Prevalence and correlates of poor medication adherence amongst psychiatric outpatients in southwestern Nigeria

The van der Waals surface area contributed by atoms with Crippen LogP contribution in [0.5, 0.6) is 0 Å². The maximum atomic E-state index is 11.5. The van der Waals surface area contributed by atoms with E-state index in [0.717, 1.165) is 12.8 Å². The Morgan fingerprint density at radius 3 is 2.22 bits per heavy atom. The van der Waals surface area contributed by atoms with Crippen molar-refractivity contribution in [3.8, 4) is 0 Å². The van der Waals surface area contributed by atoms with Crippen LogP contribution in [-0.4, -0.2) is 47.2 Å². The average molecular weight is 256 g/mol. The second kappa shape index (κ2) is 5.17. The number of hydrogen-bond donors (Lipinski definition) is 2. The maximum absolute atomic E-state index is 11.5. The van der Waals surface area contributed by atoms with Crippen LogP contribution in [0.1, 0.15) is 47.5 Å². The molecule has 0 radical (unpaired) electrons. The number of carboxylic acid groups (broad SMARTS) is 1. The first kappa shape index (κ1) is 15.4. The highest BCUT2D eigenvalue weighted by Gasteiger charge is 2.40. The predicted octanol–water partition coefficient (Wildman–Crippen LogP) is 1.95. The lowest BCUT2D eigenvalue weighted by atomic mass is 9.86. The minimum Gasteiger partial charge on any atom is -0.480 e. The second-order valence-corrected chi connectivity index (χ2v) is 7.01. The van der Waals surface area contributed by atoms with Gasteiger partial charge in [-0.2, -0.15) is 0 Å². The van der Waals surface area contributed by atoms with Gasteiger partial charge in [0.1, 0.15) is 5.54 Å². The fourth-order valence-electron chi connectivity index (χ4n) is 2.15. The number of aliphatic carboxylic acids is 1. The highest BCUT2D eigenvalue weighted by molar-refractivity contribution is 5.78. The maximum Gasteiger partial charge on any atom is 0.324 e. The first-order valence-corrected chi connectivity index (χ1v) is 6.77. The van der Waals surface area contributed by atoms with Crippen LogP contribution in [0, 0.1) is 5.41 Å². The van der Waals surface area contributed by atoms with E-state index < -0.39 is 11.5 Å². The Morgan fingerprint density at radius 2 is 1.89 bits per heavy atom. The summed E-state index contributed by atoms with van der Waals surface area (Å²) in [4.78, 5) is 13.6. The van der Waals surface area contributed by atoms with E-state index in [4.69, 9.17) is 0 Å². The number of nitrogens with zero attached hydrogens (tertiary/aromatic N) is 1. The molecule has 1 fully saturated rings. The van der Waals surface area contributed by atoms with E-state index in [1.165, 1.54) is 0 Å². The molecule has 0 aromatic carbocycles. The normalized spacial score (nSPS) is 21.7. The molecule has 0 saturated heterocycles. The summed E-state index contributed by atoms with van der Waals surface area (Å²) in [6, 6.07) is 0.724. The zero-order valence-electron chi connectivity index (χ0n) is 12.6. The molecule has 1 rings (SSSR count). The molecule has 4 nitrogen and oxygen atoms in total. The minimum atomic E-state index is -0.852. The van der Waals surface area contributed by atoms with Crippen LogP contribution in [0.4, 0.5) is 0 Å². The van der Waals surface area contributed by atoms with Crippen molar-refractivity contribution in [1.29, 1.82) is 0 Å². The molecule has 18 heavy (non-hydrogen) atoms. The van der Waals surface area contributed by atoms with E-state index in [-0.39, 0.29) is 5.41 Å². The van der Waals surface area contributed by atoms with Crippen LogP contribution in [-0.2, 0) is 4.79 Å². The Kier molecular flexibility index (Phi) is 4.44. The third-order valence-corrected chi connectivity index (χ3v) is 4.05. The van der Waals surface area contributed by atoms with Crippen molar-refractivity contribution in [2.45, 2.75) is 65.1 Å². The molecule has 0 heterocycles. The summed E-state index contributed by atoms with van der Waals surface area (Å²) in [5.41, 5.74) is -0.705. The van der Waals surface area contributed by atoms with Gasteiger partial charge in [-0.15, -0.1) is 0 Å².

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OBJECTIVE: The aim of this study was to assess the rate of adherence to medications amongst psychiatric outpatients in Nigeria and examine factors associated with medication nonadherence amongst this group. METHOD: Psychiatric outpatients (n=342) from three centres were assessed for medication adherence using the Morisky Medication Adherence Questionnaire. Details regarding sociodemographic variables (age, sex, education, religion, marital status, employment, income, medication cost), illness related variables (diagnosis, duration, number of episodes/admissions, insight, severity of symptoms, mental state, functional status), medication related variables (type, mode of administration, side effect, attitude to medication) and perception related variables (self-stigma, perceived causation and prognosis) were also obtained. RESULTS: There were 76 participants (22.2%) with good medication adherence, 102 (29.8%) with moderate adherence and 164 (48.0%) with poor adherence. The significant independent correlates of poor medication adherence included being employed [odds ratio (OR) 3.42, 95% confidence interval (95% CI) 2.17-5.39], poor social support (OR 5.86, 95% CI 2.87-12.17), high self-stigma (OR 4.70, 95% CI 2.24-9.96) and perceived spiritual causation of mental illness (OR 3.74, 95% CI 1.87-7.74). CONCLUSIONS: The majority of psychiatric outpatients in southwestern Nigeria had poor medication adherence. Our findings stressed the importance of patients' perception and social environment in determining treatment adherence and the necessity of educating the patient. Clinicians' attention to psychological barriers early in treatment may improve medication adherence and ultimately affect the course of illness.
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